3 Ways Eating Fast Food May Affect Your Gut Health (and How to Protect Your Microbiome)

Key Points:

  • Up to 40% of adults suffer from gut issues like IBS, heartburn, and gut dysbiosis. Part of the problem may be unhealthy and processed foods — like fast food — that make up the Western diet.
  • Fast food relies on trans fats and processed meats while severely lacking in fiber — all of which breeds inflammation in the gut.
  • Hard work pays off. Healthy diet options will empower your microbiome to perform at its best — so that you can enjoy a night out guilt-free.

When life gets busy, meal prep tends to fall to the back of the to do list. Evening trips to the gym, workday meetings, and chauffeuring your kids across town consume your week. On Sunday night, you opt for a well-deserved Netflix binge and agree to trade in tomorrow’s carefully packed salad for a cheeseburger and fries.

It won’t affect your health that much, right?

Quickly, the one-time stop turns into a weekly habit. A few drive-thru visits later, and sneaky gut symptoms begin to show their ugly face.

Studies show that up to 40% of adults live with chronic gut issues. Whether it’s gut dysbiosis, IBS, or heartburn, fast food is an easy way to reverse your progress and leave you feeling bloated and moody. The food you eat really affects your gut health.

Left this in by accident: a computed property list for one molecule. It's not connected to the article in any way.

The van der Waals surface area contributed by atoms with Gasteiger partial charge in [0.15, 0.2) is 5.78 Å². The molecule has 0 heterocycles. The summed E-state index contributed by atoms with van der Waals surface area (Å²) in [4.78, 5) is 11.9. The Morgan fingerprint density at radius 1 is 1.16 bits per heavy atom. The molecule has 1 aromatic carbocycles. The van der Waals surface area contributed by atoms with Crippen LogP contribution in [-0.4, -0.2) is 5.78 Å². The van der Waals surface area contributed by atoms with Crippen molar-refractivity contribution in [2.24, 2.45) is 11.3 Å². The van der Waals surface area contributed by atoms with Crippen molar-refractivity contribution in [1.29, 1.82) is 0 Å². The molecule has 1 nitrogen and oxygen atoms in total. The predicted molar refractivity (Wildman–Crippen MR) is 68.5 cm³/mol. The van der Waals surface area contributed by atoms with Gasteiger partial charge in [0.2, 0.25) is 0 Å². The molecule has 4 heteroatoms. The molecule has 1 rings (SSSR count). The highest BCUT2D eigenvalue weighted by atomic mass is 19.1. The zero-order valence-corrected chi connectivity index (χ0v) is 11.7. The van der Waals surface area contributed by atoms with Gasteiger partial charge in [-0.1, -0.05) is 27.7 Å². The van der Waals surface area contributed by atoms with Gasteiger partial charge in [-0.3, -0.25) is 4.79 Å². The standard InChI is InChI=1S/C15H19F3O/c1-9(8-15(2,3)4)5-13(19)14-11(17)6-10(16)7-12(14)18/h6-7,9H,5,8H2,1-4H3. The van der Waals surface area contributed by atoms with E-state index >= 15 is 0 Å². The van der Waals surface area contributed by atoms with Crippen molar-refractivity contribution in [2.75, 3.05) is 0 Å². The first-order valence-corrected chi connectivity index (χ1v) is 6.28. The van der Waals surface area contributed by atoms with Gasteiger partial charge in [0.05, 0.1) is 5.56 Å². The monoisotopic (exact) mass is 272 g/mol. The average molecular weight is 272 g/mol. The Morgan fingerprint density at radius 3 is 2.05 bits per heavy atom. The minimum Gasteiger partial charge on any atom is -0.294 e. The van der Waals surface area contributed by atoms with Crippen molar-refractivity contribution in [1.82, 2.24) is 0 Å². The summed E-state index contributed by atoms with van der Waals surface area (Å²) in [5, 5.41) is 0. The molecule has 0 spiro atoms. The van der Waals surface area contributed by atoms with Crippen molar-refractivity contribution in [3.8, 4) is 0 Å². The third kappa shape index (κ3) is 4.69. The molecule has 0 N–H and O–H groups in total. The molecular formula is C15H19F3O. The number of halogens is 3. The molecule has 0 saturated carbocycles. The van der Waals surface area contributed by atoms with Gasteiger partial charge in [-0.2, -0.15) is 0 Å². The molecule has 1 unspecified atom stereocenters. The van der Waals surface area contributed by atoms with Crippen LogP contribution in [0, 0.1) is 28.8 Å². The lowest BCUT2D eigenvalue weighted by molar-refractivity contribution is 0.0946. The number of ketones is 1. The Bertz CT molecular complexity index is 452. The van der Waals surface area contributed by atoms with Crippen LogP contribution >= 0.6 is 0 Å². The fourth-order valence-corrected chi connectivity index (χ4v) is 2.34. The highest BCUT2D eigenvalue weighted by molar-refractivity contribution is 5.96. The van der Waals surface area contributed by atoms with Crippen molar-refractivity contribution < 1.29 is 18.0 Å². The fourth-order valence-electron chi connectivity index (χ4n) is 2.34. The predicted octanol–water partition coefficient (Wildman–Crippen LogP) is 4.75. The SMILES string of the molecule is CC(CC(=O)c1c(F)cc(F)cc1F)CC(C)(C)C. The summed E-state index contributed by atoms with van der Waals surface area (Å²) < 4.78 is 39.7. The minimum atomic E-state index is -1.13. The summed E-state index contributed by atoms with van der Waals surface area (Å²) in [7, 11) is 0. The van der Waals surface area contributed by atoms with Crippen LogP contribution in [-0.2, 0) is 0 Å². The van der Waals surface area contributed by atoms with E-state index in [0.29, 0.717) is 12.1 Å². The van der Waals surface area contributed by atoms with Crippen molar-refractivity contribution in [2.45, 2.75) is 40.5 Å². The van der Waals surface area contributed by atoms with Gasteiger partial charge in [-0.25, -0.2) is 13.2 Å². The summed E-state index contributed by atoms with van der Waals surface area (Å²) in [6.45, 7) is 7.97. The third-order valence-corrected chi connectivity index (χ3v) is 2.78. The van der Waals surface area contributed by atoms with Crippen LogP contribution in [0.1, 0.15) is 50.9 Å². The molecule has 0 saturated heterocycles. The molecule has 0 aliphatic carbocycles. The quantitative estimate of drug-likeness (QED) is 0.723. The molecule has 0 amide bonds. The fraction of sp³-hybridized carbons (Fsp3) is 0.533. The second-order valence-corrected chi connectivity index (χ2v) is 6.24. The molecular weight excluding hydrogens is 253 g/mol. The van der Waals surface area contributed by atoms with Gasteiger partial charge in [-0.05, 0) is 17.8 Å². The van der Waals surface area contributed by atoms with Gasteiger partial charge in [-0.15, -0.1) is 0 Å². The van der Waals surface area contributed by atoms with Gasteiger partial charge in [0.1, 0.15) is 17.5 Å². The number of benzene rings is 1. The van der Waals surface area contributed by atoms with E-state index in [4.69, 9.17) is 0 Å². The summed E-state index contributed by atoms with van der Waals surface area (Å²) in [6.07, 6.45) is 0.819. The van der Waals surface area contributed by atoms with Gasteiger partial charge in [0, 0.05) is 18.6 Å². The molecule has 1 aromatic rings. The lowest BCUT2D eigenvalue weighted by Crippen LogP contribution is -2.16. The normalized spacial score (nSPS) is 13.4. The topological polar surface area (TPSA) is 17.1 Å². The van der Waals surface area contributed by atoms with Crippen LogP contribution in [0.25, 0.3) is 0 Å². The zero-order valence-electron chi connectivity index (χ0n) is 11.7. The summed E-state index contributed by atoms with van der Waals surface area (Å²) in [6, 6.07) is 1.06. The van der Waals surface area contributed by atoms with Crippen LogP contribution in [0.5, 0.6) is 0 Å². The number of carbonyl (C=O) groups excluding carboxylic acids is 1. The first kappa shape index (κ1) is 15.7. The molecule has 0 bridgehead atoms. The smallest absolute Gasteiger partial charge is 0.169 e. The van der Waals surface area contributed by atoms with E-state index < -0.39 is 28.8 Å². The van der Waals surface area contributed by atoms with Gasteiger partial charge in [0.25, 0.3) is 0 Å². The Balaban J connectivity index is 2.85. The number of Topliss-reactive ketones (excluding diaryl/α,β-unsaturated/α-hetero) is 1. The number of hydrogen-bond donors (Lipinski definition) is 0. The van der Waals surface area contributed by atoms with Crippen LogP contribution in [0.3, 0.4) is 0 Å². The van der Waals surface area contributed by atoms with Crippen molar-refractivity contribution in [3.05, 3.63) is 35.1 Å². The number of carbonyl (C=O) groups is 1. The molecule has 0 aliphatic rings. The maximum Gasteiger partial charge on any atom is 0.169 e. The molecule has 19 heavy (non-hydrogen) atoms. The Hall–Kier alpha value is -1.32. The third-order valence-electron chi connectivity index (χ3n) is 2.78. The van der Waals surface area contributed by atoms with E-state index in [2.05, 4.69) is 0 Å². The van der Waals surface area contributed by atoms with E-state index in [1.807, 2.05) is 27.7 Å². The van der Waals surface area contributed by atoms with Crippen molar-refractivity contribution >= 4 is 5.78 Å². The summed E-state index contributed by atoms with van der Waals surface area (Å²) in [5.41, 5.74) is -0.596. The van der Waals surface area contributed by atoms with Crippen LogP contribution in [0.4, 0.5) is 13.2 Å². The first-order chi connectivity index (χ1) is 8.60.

What makes fast food so bad for you? Finding out the scientific backing behind fast food and your microbiome is a great way to empower yourself to make healthier choices.

Table of Contents: 

What is the Gut Microbiome? 

The gut microbiota is a colony of trillions of bacteria that make their home in your gut (particularly, the large intestine). They aid in the digestion of fibers and act as part of the immune system. Even though they’re invisible to our eyes, the gut flora is a powerhouse that can affect everything from your skin health to your cellular health.

Within your gut is the age-old story of good versus evil. The good bacteria, empowered by healthy fibers and fats, is ready to take control of your digestive tract and keep you feeling good. When bad bacteria enter the system, it isn’t able to take control. In a healthy gut, bacteria-driven illnesses are often shorter and less severe.

Unfortunately, a lot of people don’t have a healthy microbiome. Poor diets high in processed fats, preservatives, and low fiber intake (doesn’t that sound like the exact recipe for fast food?) aren’t enough to keep a healthy bacteria colony fed. Bad bacteria inevitably take over the gut, causing uncomfortable symptoms like diarrhea, cramping, and irritable bowel syndrome (IBS).

How the Food You Eat May Affect Your Gut

Food is fuel. It’s your body’s primary source of energy and vitality. The everyday food choices we make can strengthen our bodies or break them down. There’s nothing wrong with eating a piece of chocolate or a bag of chips here and there — just make sure you’re looking at the big picture and eating primarily fruits, vegetables, and healthy fats to feed your microbiome.

Why Is Fast Food Bad for You?